Travel

The Unfriendliest Cities In The U.S.

08/16/2016 01:49pm ET | Updated August 16, 2016

For Condé Nast Traveler, by CNT Editors.

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Over the last four years, we’ve asked our readers to rate a city’s “friendliness” in the Readers’ Choice Awards survey, especially with respect to where you felt welcome. Did an outgoing local show you the way? Was the city easy to navigate? Some 128,000 people took the survey in 2015—see what you had to say about the U.S. cities that gave guests a cold shoulder. Counting down...

10. Baltimore, Maryland

Baltimore is still “up against monumental odds,” said one reader. “The once-showplace Inner Harbor shopping area is in desperate need of a renewal” and the area outside downtown felt “unsafe,” while “the public transportation was unreliable.” Perhaps “it’s a city you need to know well in order to enjoy it,” said one reader optimistically. “Go with someone who has been or really do your research.” “Federal Hill [Cross Street] Market and [Nick’s] Oyster Bar!” suggested a reader. “Baltimore is a city for oyster lovers! Fells Point is a walk back in time.”

Related: See the Friendliest Cities in the U.S.

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9. Los Angeles, California

L.A. was hit hard by readers for being “plastic, dirty, and crowded,” with “awful roads,” “aggressive drivers,” “too much celebrity stuff,” “snobbish and pricey restaurants,” and “gasping smog.” “Bit of a let down considering the hype!” Though maybe it just requires a bit of patience: “Who knew L.A. had a subway?” said a reader. “It’s slow, but not a bad way to get around, especially to/from airport if you have some time to kill.” And we can’t say enough good things about Downtown L.A. right now.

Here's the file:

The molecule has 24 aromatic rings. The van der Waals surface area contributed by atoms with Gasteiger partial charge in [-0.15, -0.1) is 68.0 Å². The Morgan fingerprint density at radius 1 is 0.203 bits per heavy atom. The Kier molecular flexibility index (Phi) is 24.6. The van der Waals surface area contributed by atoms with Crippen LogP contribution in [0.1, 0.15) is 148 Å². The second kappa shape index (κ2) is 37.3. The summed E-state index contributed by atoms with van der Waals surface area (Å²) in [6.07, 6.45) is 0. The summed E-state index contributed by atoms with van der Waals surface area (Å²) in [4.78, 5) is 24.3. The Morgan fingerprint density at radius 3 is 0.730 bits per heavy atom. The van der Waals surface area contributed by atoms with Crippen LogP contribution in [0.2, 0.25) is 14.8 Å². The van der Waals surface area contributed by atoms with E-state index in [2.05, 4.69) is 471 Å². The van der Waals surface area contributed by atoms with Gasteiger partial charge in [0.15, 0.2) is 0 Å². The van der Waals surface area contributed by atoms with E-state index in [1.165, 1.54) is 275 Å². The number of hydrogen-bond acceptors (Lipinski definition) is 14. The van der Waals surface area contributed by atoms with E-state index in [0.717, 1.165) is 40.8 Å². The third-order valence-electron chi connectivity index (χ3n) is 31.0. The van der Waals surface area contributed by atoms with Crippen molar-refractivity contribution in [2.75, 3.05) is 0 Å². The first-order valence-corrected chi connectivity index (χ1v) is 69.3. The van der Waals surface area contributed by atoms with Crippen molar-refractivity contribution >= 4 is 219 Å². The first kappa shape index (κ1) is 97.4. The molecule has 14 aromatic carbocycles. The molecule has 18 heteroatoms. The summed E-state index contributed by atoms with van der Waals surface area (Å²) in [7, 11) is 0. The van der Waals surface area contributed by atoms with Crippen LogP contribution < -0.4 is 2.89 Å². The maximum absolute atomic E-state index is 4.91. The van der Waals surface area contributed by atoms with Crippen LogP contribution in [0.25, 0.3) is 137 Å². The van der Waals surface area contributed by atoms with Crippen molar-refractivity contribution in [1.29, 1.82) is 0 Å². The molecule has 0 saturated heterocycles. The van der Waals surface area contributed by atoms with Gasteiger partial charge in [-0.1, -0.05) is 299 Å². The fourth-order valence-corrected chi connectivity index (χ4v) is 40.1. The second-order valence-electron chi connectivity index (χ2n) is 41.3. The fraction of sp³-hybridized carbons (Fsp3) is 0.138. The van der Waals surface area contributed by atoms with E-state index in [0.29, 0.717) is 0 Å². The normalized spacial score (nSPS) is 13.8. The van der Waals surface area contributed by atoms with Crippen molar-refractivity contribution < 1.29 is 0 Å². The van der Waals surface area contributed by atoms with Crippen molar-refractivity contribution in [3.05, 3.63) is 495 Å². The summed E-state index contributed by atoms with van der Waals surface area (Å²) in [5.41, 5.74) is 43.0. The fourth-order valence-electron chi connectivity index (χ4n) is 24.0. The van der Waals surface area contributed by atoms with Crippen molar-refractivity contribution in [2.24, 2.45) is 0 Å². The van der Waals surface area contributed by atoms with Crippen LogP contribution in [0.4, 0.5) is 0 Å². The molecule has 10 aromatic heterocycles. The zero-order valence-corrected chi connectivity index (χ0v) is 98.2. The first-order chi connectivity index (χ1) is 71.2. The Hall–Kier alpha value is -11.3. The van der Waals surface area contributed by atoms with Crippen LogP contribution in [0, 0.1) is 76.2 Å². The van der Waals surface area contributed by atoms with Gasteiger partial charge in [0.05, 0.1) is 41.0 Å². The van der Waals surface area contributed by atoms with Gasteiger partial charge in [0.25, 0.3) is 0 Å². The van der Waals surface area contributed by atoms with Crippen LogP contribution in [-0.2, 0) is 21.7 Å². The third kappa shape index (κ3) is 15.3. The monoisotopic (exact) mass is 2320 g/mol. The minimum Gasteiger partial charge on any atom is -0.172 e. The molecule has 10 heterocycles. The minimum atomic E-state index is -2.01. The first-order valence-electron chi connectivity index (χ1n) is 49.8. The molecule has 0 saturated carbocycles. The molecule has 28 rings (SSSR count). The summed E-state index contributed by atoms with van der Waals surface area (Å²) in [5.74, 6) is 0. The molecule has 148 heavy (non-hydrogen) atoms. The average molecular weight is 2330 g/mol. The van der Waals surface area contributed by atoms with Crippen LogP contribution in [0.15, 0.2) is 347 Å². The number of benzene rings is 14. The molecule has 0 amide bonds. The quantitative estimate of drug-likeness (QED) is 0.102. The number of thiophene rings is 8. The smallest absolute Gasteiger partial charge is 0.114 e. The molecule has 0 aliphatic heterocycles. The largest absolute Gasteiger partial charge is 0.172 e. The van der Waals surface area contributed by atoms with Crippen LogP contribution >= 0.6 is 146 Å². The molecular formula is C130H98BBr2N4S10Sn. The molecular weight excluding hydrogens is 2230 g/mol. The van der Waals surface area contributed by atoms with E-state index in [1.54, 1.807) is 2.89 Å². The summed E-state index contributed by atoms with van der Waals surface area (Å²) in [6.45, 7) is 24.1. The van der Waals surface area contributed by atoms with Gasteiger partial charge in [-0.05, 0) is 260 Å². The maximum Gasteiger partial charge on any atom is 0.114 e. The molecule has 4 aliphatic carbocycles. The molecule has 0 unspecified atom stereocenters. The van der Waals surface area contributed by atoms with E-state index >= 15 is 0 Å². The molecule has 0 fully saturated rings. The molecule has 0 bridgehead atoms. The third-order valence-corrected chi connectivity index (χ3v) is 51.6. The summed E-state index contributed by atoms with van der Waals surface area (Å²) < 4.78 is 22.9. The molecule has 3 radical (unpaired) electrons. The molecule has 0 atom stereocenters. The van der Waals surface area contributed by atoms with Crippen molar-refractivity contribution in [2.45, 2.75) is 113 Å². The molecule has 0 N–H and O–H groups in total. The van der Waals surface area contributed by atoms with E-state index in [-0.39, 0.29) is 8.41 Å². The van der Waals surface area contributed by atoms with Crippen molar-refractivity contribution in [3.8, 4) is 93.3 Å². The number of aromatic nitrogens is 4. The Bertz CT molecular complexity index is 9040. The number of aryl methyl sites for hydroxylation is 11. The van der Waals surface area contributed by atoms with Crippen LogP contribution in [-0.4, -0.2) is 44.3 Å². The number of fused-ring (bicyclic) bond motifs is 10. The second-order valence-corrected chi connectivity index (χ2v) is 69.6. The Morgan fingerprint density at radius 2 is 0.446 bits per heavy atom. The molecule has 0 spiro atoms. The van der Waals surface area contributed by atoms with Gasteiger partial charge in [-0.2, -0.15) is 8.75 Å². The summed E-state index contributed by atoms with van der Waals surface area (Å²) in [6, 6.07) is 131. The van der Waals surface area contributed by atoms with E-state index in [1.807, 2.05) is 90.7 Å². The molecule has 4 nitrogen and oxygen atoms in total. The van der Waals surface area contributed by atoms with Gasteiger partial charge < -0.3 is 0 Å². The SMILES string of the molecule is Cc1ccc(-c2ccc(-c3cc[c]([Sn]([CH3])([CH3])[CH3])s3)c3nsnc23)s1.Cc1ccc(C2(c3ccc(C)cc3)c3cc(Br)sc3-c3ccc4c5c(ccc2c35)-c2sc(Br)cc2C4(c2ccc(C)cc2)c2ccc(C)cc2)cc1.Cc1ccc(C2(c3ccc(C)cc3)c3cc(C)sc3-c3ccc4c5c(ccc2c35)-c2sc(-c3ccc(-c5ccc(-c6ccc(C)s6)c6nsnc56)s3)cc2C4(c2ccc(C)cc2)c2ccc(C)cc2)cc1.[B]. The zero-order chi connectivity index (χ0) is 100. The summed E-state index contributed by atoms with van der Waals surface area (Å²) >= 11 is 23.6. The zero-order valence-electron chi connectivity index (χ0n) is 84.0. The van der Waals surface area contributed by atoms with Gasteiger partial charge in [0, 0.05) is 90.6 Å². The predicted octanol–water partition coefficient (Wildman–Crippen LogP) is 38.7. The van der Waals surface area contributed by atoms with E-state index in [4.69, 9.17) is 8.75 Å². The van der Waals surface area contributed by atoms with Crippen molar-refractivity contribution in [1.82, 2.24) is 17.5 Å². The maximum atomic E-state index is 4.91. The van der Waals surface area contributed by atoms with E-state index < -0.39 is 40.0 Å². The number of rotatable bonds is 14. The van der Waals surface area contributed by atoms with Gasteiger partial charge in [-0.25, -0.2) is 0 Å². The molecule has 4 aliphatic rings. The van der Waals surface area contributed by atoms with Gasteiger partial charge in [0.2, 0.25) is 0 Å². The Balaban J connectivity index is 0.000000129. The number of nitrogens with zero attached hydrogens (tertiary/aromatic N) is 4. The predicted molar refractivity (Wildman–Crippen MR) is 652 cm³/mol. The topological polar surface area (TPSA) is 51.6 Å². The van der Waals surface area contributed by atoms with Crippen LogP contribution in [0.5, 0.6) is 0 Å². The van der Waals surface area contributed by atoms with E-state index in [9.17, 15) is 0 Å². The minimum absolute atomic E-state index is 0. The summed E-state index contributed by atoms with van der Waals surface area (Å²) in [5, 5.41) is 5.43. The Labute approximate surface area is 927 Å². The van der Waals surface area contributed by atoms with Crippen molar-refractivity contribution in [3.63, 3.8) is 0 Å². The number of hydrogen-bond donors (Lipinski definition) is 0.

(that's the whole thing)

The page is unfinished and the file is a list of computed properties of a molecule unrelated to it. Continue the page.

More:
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8. Wilmington, DE

“If I did not have family there, I wouldn’t have a reason to go there,” said one reader. Ouch. “Was really just passing through” said...more than a few. Another found the people “rude”—”not a place I would want to visit again”—and a difficult place to get to off the highway. But wait, there’s hope! Seek out the Wilmington Opera, the Delaware Symphony, and Hotel du Pont for a more memorable stay.

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7. Dover, DE

Poor Delaware. Can’t catch a break. “A nice quiet town” starts one reader, “almost nondescript, though. There are some cute areas—[but] it is not truly memorable.” One reader wasn’t all that interested in the city’s hot spots—its military base and casino—but “Dover is a great town but when you are going with a purpose,” like Firefly Music Festival and the Sunday brunch at McGlynns.

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6. New Haven, Connecticut

The city of New Haven, beyond the ivy-covered walls, seemed “tired and spiritless,” said one reader, calling Yale within “a little oasis.” It’s a refrain we hear often: that there isn’t much to see in New Haven beyond the university, and “the contrast between the academic wealth and local poverty is poignant.” But this year, we were happy to hear our readers trumpet the great restaurants in the city, particularly on Wooster Street, home to some of the best pizza in the U.S. “Frank Pepe’s Pizza for life!”